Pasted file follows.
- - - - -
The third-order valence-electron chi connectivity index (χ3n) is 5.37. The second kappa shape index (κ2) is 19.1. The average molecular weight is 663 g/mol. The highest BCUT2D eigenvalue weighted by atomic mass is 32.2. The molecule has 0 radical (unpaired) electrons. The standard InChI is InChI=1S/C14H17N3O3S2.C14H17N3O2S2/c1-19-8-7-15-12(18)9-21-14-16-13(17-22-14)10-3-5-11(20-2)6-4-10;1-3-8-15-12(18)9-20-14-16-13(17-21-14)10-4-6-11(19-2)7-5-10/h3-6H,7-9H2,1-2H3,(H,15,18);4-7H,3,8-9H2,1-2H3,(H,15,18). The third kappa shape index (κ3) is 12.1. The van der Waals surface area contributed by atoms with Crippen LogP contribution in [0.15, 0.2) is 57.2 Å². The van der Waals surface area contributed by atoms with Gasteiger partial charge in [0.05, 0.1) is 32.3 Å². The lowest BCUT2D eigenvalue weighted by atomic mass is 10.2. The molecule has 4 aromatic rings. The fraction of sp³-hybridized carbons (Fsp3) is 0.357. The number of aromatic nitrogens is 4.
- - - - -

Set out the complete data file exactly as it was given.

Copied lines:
The third-order valence-electron chi connectivity index (χ3n) is 5.37. The second kappa shape index (κ2) is 19.1. The average molecular weight is 663 g/mol. The highest BCUT2D eigenvalue weighted by atomic mass is 32.2. The molecule has 0 radical (unpaired) electrons. The standard InChI is InChI=1S/C14H17N3O3S2.C14H17N3O2S2/c1-19-8-7-15-12(18)9-21-14-16-13(17-22-14)10-3-5-11(20-2)6-4-10;1-3-8-15-12(18)9-20-14-16-13(17-21-14)10-4-6-11(19-2)7-5-10/h3-6H,7-9H2,1-2H3,(H,15,18);4-7H,3,8-9H2,1-2H3,(H,15,18). The third kappa shape index (κ3) is 12.1. The van der Waals surface area contributed by atoms with Crippen LogP contribution in [0.15, 0.2) is 57.2 Å². The van der Waals surface area contributed by atoms with Gasteiger partial charge in [0.05, 0.1) is 32.3 Å². The lowest BCUT2D eigenvalue weighted by atomic mass is 10.2. The molecule has 4 aromatic rings. The fraction of sp³-hybridized carbons (Fsp3) is 0.357. The number of aromatic nitrogens is 4.